Kyoto University: Part 2

 

For an introduction to the Kyoto University exchange visit can be found in the blog post prior to this one.

Professor Naraoka’s lecture was followed by Professor Takayama’s presentation on the Criminal Legal System in Japan. During my PhD journey on EU – U.S. cooperation in cyber security I had the chance to learn about EU and U.S. cyber crime legislations, therefore I was really excited to broaden my knowledge about the criminal legal system from a Japanese perspective.

Professor Takayama started her presentation by stating that Japan has a mixed (hybrid) legal system that has a combination of foreign (European and Anglo-American) elements. Traditionally, Chinese law heavily influenced the Japanese legal system but when the modernisation process started it borrowed elements from the Western legal system such as French law (in the 19th century) then changing to German law and then to American law. The professors thought-provoking question was whether the importation of elements from the Western legal system meant the “modernisation” and reform of the Japanese legal system. Towards the end of the presentation Professor Takayama drew our attention to a questionnaire on death penalty that is conducted every 5 years by the Japanese Government. According to the latest survey (2014) the public opinion was strongly pro death penalty (80.3 %). It was interesting for me to learn that in Japan still many think that death penalty can act as a “deterrent” in order to prevent people from committing serious crime and that there is a lack of information about the world tendency towards the abolition of death penalty (for e.g. in South-Korea the last execution was in 1997).

My impression was that while Japanese criminal legal system remains dynamic, it is also manifested by the law that has been recently adopted (2014) to criminalise the possession of child pornography.

Debate surrounding Death penalty: a Solution of a culture of violence? continued in the afternoon, when one of the five breakout groups discussed this topical issue.

The remaining group discussions were both illuminating and exciting. 

Religions and the State in Japan and Beyond:

The group discussion kicked off with sharing our own thoughts about what we think about religions in Japan. Then Dr Kanetake (moderator) showed us one survey stating that the two main religions followed by Japanese people are Shinto (80%) and Buddhism (70%) in contrast to Christianity that is only 1.5 %. It was followed by discussing the characteristics of Shinto and Buddhism, exchanging views on the relationship between state and religion in our own countries and debating whether there is too much influence of politics on religion and vice versa, and whether minority religions are easily accepted or not.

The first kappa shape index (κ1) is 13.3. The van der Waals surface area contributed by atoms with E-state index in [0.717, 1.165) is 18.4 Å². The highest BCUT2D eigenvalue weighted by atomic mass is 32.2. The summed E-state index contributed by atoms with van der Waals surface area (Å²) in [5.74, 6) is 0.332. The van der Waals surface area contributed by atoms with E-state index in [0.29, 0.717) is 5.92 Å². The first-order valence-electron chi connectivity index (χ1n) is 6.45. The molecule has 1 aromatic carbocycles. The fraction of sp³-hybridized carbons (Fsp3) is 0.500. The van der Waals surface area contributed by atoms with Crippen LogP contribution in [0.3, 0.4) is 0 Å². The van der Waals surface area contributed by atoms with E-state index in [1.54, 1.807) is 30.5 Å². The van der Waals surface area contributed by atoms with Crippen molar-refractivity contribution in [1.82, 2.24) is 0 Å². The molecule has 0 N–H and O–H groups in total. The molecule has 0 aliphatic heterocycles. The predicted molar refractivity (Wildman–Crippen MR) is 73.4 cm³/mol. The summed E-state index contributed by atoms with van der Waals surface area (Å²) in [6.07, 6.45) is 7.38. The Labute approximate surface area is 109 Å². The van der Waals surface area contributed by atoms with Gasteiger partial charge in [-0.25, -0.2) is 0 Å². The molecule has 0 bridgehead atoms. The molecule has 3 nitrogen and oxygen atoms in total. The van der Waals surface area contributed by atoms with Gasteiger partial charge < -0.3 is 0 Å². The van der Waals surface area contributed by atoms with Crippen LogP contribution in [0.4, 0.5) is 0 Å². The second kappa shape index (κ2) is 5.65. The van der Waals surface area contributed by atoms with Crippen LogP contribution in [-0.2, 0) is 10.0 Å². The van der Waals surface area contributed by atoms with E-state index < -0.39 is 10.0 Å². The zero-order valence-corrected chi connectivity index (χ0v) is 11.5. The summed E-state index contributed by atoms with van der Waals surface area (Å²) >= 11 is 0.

Hate speech in Japan

It was very interesting to see that the challenges Japan is facing about xenophobia are to some extent similar to the ones in Europe. The participants learnt about the case of ethnic Koreans residing in Japan who are still facing discrimination in Japan. It was very saddening yet a reminder of the treatment reserved to minorities in Europe, too. This example helped the participants to reflect on the policies implemented in European countries. In the end, the conversation about the place of ethnicity in nationhood made the discussion very interactive and stimulating because of the divergent opinions.

LGBT in Japan

Three groups discussed Marriage Equality, Transgender issues and Businesses and LGBT. The groups all agreed that visibility and representation were a problem for Japanese LGBT people and that possible paths to improvement involved corporations using advertisements that included same-sex couples, better anti-discrimination laws, education about LGBT issues and obviously the people lobbying the government.

 Regional Human Rights Protection in Asia: does the European model work?

It was an extremely fruitful discussion with a lot of conflicting and divergent opinions. The participants were all extremely interested in the promotion of human rights in the region but at the same time very conscious that a top down government led approach would be of limited effectiveness. Therefore, a more soft power oriented, grassroots approach focusing on the exchange of ideas between students and countries was proposed.

Text by Eva Nagyfejeo

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